About 75 percent of U.S. health workers use alternative healing methods, according to the HealthDay.com News site on August 26. Compare that to 38 percent of the general public using alternative, sometimes referred to as holistic, healing methods. The most striking finding is that doctors and nurses are more than twice as likely to use the services of an alternative health practitioner than health workers in other areas, such as technical and administrative departments.
These statistics arose from a survey conducted in 2007 under the auspices of the National Institutes of Health. Researchers at the Penny George Institute for Health and Healing with the Allina Health System in Minneapolis analyzed the findings and published their study in the journal Health Services Research.
Alternative health care, also referred to as complementary medicine, can include such areas as nutritional supplementation, diet, acupuncture, yoga, massage, chiropractic, herbal medicine, naturopathy, homeopathy and many other areas of interest. The researchers listed 36 types of care included in the study. The most common reasons given for seeking alternative care were back, neck and joint pain.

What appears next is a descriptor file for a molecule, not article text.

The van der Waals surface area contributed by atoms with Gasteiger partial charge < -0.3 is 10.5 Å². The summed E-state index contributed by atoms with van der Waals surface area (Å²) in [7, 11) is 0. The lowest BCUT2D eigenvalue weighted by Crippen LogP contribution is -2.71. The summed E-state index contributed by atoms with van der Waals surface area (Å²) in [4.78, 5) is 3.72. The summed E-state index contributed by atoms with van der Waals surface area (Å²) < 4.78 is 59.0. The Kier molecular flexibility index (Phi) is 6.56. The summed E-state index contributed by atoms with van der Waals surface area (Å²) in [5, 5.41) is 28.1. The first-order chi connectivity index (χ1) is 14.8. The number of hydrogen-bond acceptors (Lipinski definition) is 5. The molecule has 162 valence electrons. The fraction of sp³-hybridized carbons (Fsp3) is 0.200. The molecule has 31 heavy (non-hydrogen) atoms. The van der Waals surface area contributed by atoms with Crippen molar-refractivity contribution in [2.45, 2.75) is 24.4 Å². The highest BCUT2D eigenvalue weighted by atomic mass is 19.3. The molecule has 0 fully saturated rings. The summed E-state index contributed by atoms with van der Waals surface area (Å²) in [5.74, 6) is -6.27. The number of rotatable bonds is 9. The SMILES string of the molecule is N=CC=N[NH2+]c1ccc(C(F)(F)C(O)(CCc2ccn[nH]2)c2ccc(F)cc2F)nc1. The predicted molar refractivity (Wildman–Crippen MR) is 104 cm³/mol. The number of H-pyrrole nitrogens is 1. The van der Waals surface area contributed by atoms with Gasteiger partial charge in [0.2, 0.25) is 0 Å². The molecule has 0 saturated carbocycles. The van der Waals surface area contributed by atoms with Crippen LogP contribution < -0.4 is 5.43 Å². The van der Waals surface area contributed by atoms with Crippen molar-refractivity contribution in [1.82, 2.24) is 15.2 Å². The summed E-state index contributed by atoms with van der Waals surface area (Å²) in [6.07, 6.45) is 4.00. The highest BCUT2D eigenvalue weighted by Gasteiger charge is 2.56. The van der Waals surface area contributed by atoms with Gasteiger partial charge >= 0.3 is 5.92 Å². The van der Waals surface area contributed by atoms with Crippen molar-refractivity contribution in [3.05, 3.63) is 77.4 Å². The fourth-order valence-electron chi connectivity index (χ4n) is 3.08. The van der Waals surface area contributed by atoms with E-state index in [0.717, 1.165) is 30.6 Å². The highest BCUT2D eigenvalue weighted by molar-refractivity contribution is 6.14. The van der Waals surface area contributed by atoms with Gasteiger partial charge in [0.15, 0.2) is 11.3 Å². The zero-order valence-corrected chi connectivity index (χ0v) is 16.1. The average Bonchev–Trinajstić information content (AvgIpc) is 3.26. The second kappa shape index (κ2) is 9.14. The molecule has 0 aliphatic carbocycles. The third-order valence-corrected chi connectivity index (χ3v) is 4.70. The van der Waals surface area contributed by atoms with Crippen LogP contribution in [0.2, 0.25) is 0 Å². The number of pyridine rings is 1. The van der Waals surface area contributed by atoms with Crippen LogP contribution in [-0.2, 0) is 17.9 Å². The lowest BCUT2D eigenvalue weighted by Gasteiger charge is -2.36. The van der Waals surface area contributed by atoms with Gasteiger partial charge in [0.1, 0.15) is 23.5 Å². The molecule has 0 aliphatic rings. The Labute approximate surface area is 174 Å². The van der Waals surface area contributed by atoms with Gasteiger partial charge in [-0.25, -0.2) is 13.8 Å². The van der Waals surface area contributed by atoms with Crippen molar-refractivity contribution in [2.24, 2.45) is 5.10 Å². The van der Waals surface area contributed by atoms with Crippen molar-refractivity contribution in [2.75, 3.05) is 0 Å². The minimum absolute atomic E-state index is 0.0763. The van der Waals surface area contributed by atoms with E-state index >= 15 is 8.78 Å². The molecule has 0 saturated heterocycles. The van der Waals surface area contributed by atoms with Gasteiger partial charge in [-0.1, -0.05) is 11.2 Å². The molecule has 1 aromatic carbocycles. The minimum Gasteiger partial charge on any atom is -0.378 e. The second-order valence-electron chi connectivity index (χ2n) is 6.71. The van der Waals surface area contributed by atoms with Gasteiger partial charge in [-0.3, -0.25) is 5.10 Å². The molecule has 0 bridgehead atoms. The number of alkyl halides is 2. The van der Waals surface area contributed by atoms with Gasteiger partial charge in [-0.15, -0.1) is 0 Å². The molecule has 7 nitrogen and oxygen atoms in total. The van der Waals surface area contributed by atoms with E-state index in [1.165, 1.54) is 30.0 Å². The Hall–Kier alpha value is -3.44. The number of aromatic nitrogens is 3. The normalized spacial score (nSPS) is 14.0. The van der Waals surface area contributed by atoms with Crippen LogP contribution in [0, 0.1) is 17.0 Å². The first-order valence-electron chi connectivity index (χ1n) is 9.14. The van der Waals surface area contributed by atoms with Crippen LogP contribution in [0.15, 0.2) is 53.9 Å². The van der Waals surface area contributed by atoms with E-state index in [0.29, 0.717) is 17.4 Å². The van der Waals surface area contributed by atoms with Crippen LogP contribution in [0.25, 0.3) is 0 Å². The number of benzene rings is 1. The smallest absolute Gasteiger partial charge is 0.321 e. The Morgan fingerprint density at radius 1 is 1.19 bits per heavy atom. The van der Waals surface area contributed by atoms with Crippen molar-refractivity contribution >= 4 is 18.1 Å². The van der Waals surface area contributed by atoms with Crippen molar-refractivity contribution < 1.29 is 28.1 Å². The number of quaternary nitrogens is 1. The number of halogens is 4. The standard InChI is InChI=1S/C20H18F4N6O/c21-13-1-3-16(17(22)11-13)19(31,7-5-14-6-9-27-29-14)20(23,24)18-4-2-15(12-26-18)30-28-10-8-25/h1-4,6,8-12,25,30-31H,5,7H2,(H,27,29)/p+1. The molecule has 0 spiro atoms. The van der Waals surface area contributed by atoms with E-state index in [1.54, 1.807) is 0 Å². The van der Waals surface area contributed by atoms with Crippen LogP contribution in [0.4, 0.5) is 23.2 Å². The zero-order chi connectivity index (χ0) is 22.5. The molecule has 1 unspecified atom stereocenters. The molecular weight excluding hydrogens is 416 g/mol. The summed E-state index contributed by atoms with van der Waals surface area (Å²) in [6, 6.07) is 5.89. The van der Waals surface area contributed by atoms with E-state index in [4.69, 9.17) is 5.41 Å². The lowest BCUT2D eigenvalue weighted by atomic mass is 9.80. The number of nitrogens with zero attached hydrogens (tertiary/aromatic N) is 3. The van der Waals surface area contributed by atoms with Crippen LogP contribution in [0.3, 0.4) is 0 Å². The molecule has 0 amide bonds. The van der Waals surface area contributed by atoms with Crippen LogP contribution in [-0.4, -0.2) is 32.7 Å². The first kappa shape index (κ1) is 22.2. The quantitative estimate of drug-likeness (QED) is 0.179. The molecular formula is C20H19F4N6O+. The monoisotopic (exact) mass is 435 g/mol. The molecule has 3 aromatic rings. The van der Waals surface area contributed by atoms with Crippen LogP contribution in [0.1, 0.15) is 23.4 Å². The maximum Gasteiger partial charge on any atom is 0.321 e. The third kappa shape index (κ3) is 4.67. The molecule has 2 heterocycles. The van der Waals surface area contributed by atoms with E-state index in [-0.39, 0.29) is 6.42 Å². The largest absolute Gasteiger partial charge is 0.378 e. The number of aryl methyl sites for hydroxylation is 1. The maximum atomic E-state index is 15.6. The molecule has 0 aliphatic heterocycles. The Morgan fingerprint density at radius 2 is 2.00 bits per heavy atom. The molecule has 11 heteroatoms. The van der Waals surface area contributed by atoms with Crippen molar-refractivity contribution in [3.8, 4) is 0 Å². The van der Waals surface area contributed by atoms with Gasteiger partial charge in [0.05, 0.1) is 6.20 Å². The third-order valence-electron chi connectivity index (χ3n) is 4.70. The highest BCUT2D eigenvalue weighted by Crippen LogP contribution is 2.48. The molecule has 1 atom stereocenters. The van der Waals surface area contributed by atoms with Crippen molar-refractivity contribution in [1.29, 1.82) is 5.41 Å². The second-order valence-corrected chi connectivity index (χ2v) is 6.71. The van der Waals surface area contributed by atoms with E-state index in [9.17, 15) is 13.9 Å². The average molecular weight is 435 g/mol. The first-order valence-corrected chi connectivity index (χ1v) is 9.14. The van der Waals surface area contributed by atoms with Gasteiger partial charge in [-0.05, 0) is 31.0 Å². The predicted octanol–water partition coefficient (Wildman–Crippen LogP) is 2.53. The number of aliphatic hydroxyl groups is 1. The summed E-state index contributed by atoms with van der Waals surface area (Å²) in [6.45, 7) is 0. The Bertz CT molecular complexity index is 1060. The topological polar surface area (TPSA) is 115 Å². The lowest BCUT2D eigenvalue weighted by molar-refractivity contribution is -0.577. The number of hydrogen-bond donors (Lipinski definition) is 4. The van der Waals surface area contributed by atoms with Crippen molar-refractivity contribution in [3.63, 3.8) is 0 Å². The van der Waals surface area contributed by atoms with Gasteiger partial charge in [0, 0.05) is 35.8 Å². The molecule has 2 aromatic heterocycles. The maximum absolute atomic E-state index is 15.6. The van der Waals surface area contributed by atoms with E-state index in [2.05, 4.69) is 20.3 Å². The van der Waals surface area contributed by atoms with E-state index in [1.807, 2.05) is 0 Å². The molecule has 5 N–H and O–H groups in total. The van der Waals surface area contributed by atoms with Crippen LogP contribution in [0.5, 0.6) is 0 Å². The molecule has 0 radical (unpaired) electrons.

The study's leader noted that the prevalent belief has always been that alternative therapies aren't as well researched or evidence-based as traditional medical science, but that has changed in recent years. If medical professionals are taking advantage of alternative services more often, it should help people feel more comfortable discussing their needs, concerns and desires with their physicians.
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